As you can see, the diversification of our plans by our fund manager BlackRock (and HSBC for our Sharia plan) has meant that, despite wider markets dropping over August, the value of our pension investments has broadly remained flat, with some minor losses.
Thanks to gains in July, this means your pension hasn’t been too badly impacted by a poor month. This is due to the investments inside your pension fund being carefully selected to ensure:
For those close to retirement, your pension may still offer an effective hedge against inflation by offering better returns, helping to protect the value of your pot as the power of the pound falls over time.
Penfold savers can also rest assured their savings are in the right place. Here's how Penfold's plans have performed compared to similar strategies offered by Vanguard (one of the UK’s largest pension providers) in the last 3 years.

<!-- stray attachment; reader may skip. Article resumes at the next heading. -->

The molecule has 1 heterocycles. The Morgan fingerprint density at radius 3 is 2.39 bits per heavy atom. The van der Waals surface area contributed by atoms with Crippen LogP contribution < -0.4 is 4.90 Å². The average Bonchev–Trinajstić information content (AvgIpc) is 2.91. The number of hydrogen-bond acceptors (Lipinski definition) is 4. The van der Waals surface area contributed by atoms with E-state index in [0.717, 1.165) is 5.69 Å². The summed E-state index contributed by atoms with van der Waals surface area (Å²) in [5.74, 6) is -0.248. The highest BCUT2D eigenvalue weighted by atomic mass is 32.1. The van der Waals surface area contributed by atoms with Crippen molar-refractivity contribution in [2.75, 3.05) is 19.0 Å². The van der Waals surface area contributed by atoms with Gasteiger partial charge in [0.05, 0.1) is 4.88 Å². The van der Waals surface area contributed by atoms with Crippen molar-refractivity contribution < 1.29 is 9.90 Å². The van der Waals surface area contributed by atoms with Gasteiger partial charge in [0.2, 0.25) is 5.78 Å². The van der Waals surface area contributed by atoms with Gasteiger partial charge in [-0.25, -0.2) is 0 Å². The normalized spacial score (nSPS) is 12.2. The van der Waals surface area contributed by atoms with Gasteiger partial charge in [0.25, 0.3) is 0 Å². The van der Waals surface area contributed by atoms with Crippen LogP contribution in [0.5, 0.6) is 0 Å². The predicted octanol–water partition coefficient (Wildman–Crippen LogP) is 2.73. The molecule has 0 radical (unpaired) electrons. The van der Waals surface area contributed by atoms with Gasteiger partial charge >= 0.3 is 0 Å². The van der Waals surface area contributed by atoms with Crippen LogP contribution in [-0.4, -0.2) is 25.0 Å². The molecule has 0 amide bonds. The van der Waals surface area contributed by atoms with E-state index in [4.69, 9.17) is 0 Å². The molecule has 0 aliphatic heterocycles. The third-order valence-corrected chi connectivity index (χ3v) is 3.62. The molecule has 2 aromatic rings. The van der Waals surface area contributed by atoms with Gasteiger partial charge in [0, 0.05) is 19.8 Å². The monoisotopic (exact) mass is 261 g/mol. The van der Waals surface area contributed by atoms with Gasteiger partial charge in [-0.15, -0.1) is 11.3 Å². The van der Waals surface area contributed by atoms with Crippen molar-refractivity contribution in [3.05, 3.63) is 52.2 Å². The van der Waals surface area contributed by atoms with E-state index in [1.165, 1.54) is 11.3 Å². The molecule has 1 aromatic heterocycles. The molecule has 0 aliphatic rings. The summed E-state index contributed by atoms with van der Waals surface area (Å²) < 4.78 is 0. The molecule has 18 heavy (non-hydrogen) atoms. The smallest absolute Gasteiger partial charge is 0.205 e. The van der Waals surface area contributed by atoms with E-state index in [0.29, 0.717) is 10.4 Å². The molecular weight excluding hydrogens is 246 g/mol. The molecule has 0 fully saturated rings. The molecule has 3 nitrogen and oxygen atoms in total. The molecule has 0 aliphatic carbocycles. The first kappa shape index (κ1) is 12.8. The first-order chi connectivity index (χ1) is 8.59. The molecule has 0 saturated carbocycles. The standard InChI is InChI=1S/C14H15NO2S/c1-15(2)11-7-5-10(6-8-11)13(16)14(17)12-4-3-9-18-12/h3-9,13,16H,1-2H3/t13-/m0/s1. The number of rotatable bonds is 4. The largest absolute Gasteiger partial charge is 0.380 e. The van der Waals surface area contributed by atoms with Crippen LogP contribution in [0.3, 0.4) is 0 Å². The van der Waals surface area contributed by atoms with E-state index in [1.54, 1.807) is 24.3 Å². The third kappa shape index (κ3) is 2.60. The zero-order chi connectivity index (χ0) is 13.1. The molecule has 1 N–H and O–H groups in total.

Returns shown on pension plans since Penfold’s launch (May 2019)
After some signs of recovery in July, August sadly saw further losses in markets.
As investors come to terms with the challenging times ahead, thanks to rising prices of gas and electricity, many are bracing for tough times ahead.
However, thanks to the diversification of Penfold pension plans, savers can have confidence their pension is being invested in a way that offers some protection from the worst of any recession, providing a solid platform for a strong recovery in years to come.
If you're worried about the value of your pension, check out our article on what to do if your pension value drops.
With investments, your capital is at risk. The value of your investment can go down as well as up, and you may get back less than you invest. This information should not be regarded as financial advice.